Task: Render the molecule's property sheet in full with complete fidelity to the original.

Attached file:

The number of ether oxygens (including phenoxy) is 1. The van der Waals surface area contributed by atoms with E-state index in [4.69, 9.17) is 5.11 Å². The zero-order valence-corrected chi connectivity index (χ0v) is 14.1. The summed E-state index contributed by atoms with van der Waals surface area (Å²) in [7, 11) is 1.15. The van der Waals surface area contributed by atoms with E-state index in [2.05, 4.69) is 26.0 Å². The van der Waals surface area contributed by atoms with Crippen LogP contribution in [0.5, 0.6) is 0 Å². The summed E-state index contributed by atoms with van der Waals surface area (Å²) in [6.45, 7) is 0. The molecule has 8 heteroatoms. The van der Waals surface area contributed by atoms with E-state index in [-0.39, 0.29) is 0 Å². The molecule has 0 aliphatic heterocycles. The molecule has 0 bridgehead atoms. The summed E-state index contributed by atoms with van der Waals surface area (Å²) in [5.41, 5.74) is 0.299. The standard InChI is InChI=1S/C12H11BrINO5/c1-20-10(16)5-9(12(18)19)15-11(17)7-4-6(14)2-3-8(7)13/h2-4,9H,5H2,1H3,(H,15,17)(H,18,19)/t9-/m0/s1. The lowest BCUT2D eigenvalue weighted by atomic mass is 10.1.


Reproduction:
The number of ether oxygens (including phenoxy) is 1. The van der Waals surface area contributed by atoms with E-state index in [4.69, 9.17) is 5.11 Å². The zero-order valence-corrected chi connectivity index (χ0v) is 14.1. The summed E-state index contributed by atoms with van der Waals surface area (Å²) in [7, 11) is 1.15. The van der Waals surface area contributed by atoms with E-state index in [2.05, 4.69) is 26.0 Å². The van der Waals surface area contributed by atoms with Crippen LogP contribution in [0.5, 0.6) is 0 Å². The summed E-state index contributed by atoms with van der Waals surface area (Å²) in [6.45, 7) is 0. The molecule has 8 heteroatoms. The van der Waals surface area contributed by atoms with E-state index in [-0.39, 0.29) is 0 Å². The molecule has 0 aliphatic heterocycles. The molecule has 0 bridgehead atoms. The summed E-state index contributed by atoms with van der Waals surface area (Å²) in [5.41, 5.74) is 0.299. The standard InChI is InChI=1S/C12H11BrINO5/c1-20-10(16)5-9(12(18)19)15-11(17)7-4-6(14)2-3-8(7)13/h2-4,9H,5H2,1H3,(H,15,17)(H,18,19)/t9-/m0/s1. The lowest BCUT2D eigenvalue weighted by atomic mass is 10.1.